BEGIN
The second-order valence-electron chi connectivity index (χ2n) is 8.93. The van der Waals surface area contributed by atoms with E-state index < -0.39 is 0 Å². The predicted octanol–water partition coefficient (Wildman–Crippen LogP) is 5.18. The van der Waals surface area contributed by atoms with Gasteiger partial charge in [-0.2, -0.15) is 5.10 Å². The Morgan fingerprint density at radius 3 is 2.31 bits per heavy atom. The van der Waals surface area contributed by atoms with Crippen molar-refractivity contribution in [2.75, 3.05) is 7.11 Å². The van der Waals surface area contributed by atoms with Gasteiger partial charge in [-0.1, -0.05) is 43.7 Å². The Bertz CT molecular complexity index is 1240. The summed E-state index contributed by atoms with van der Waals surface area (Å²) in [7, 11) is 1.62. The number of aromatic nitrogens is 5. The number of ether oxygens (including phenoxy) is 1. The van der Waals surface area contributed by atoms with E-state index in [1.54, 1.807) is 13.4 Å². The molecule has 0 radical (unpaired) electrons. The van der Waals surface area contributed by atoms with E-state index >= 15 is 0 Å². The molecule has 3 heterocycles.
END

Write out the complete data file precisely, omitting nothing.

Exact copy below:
The second-order valence-electron chi connectivity index (χ2n) is 8.93. The van der Waals surface area contributed by atoms with E-state index < -0.39 is 0 Å². The predicted octanol–water partition coefficient (Wildman–Crippen LogP) is 5.18. The van der Waals surface area contributed by atoms with Gasteiger partial charge in [-0.2, -0.15) is 5.10 Å². The Morgan fingerprint density at radius 3 is 2.31 bits per heavy atom. The van der Waals surface area contributed by atoms with Crippen molar-refractivity contribution in [2.75, 3.05) is 7.11 Å². The van der Waals surface area contributed by atoms with Gasteiger partial charge in [-0.1, -0.05) is 43.7 Å². The Bertz CT molecular complexity index is 1240. The summed E-state index contributed by atoms with van der Waals surface area (Å²) in [7, 11) is 1.62. The number of aromatic nitrogens is 5. The number of ether oxygens (including phenoxy) is 1. The van der Waals surface area contributed by atoms with E-state index in [1.54, 1.807) is 13.4 Å². The molecule has 0 radical (unpaired) electrons. The van der Waals surface area contributed by atoms with E-state index >= 15 is 0 Å². The molecule has 3 heterocycles.